In 2004, the Boston Red Sox's World Series victory ended the "Curse of the Bambino," ushering the sour memory of Baltimore-born legend Babe Ruth out the door.
This month, another one of Maryland's favorite baseball sons likely will be nudged from a prominent spot in Red Sox history.
Boston designated hitter David Ortiz, again a legitimate Most Valuable Player candidate, had 48 homers before yesterday's doubleheader. Three more will break the club's single-season record.
The record-holder - the one who has had it for nearly 68 years - is the late Jimmie Foxx, the pride of Sudlersville, the Eastern Shore town.
Foxx hit 50 homers while winning the American League MVP award in 1938. No other Red Sox player has hit 50 in the club's history. Ortiz was second on the list with 47 last year. Jim Rice is third with 46 in 1978.
"It is surprising. You would think that a good right-handed power hitter would have done it with that wall [Fenway Park's Green Monster] there," said Dell Foxx, the 68-year-old nephew of the Hall of Famer.
A retired bank president who lives in North East, Cecil County, Dell Foxx doesn't have any memories of watching his uncle play, but he's aware of his numbers - such as 534 home runs and 12 consecutive seasons of 30 or more homers.
"It saddens me a little each time someone passes Uncle Jim's 534 home runs," he said.
So he has been "keeping an eye on" Ortiz as he closes in on the single-season mark. But he said it's fine with him if Big Papi gets to 51.
"It's not a bad thing," said Dell Foxx, who looked enough like his uncle years ago that he was the sculptor's model for the bronze statue that honors Foxx in Sudlersville. "Records are there to be broken. I think it was a matter of time."
Another record of Foxx's is sure to stay. Ortiz had 128 RBIs before yesterday, tops in the American League. But he's nowhere near the club record of 175, also set in 1938 by Foxx, who died in 1967, three months shy of his 60th birthday.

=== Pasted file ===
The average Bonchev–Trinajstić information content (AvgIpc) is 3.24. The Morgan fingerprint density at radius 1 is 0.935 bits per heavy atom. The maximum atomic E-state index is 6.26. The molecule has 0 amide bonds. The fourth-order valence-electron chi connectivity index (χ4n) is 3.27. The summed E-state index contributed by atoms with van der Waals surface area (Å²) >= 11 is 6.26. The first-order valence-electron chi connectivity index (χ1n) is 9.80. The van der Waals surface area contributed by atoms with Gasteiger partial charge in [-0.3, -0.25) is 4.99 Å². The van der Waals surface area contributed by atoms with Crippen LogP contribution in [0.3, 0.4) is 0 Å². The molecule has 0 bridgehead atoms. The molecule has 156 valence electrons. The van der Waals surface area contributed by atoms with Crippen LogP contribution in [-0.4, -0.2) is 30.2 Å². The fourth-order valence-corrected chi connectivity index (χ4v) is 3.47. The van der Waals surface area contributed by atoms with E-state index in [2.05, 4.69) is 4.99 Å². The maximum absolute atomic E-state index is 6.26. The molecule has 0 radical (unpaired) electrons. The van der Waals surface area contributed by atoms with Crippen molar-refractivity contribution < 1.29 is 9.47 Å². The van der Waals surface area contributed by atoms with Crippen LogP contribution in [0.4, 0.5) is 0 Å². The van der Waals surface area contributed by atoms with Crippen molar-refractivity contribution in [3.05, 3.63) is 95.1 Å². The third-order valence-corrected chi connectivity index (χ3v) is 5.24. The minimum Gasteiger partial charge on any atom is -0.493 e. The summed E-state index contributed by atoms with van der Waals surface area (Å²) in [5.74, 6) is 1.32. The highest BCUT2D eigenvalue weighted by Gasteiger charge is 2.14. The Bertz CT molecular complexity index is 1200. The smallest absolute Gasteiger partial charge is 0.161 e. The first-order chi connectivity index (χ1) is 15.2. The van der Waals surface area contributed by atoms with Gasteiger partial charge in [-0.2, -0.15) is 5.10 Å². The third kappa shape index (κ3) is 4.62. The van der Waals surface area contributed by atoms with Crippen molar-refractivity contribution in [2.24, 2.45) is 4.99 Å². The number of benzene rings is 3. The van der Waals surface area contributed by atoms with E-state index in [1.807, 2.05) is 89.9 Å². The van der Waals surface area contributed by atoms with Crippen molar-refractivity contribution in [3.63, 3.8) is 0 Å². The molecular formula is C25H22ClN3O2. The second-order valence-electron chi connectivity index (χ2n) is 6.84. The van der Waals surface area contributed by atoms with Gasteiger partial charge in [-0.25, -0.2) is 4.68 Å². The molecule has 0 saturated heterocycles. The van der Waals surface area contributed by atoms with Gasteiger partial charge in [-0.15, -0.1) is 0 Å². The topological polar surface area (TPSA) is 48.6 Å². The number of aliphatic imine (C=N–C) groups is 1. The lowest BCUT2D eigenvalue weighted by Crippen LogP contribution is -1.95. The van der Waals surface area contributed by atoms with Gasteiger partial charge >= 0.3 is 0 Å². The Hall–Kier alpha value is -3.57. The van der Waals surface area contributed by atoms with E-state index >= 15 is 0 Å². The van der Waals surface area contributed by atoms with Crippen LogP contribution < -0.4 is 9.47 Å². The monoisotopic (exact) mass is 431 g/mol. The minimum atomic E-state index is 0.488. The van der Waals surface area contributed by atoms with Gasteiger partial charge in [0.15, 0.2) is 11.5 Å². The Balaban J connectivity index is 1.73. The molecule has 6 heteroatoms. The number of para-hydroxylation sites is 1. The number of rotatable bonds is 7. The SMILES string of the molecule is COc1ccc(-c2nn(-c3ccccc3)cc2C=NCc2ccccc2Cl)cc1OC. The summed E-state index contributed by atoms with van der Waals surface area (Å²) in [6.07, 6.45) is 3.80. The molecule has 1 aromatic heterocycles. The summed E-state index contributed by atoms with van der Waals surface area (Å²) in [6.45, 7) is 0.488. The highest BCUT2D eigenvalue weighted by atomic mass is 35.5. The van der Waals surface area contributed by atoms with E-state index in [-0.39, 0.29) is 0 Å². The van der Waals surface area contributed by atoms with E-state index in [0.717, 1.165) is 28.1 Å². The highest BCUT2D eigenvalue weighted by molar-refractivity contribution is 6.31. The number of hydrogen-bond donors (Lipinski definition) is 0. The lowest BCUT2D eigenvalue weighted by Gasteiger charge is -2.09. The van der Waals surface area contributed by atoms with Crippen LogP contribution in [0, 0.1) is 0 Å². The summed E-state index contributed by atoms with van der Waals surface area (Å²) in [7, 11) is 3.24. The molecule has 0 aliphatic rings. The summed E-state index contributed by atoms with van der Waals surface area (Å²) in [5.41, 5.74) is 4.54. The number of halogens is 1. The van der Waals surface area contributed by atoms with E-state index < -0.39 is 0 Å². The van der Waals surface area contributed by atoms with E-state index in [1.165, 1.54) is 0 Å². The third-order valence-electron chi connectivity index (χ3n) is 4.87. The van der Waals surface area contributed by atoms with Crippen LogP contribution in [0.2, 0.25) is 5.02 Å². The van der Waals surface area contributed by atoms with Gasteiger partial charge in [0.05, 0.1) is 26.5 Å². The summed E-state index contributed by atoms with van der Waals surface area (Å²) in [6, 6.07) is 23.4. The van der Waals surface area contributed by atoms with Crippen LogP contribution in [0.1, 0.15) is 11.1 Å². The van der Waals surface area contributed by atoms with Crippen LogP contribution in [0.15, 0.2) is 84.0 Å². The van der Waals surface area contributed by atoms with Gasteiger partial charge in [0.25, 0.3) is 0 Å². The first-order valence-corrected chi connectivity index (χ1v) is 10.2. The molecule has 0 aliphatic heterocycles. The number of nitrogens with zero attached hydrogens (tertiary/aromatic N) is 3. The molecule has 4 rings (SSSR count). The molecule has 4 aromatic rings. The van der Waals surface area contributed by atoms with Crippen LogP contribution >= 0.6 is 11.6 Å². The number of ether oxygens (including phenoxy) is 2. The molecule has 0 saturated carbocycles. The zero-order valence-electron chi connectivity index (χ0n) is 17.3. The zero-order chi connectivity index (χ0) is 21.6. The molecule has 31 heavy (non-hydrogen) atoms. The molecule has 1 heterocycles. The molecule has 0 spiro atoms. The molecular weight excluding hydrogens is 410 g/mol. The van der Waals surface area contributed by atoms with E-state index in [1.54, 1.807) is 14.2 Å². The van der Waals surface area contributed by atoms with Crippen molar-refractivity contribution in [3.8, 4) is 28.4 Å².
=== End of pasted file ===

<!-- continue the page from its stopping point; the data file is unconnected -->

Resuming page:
Talk in Texas is whether manager Buck Showalter makes it to a fifth season with the Rangers. The 2004 AL Manager of the Year is known as one of the smartest, best prepared and most controlling in the business. His teams are always competitive, but the Rangers haven't made the playoffs under Showalter and players are privately grousing about his acidic style. General manager Jon Daniels has a tough call to make.
"I don't think we'll take a popularity contest with the players," owner Tom Hicks said. "I think we'll make a judgment on what we see."
A save to savor
Los Angeles Angels closer Francisco Rodriguez picked up his 100th save last week at the age of 24. How impressive is that? Consider the club's all-time leader, Troy Percival, didn't get his first save until he was 23.
Here's an easy explanation for the Detroit Tigers' slide back to the pack. Their on-base percentage has hovered around .320 since mid-July, among the five worst in baseball. ... Kansas City Royals third base prospect Alex Gordon is the first player to be named by Baseball America as its Collegiate Player of the Year and Minor League Player of the Year in consecutive seasons.